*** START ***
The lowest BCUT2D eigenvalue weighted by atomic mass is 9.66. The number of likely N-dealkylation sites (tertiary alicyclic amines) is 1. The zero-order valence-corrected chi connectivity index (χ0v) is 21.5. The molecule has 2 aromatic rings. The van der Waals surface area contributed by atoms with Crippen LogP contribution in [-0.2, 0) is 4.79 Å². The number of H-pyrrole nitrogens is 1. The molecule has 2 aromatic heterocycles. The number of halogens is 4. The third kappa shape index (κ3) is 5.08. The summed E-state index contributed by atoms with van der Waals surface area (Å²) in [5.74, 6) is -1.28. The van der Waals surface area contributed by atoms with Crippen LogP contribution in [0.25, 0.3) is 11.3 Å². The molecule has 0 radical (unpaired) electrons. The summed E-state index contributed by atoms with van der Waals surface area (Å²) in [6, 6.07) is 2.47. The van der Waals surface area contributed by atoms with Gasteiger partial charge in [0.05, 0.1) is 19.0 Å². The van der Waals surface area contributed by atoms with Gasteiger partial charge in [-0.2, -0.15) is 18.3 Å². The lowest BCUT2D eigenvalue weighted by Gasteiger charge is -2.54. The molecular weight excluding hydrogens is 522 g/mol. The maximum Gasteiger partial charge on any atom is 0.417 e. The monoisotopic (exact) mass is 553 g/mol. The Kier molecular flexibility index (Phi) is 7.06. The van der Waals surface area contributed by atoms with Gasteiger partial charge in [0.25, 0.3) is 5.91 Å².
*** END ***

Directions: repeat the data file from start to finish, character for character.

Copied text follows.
The lowest BCUT2D eigenvalue weighted by atomic mass is 9.66. The number of likely N-dealkylation sites (tertiary alicyclic amines) is 1. The zero-order valence-corrected chi connectivity index (χ0v) is 21.5. The molecule has 2 aromatic rings. The van der Waals surface area contributed by atoms with Crippen LogP contribution in [-0.2, 0) is 4.79 Å². The number of H-pyrrole nitrogens is 1. The molecule has 2 aromatic heterocycles. The number of halogens is 4. The third kappa shape index (κ3) is 5.08. The summed E-state index contributed by atoms with van der Waals surface area (Å²) in [5.74, 6) is -1.28. The van der Waals surface area contributed by atoms with Crippen LogP contribution in [0.25, 0.3) is 11.3 Å². The molecule has 0 radical (unpaired) electrons. The summed E-state index contributed by atoms with van der Waals surface area (Å²) in [6, 6.07) is 2.47. The van der Waals surface area contributed by atoms with Gasteiger partial charge in [0.05, 0.1) is 19.0 Å². The van der Waals surface area contributed by atoms with Gasteiger partial charge in [-0.2, -0.15) is 18.3 Å². The lowest BCUT2D eigenvalue weighted by Gasteiger charge is -2.54. The molecular weight excluding hydrogens is 522 g/mol. The maximum Gasteiger partial charge on any atom is 0.417 e. The monoisotopic (exact) mass is 553 g/mol. The Kier molecular flexibility index (Phi) is 7.06. The van der Waals surface area contributed by atoms with Gasteiger partial charge in [0.25, 0.3) is 5.91 Å².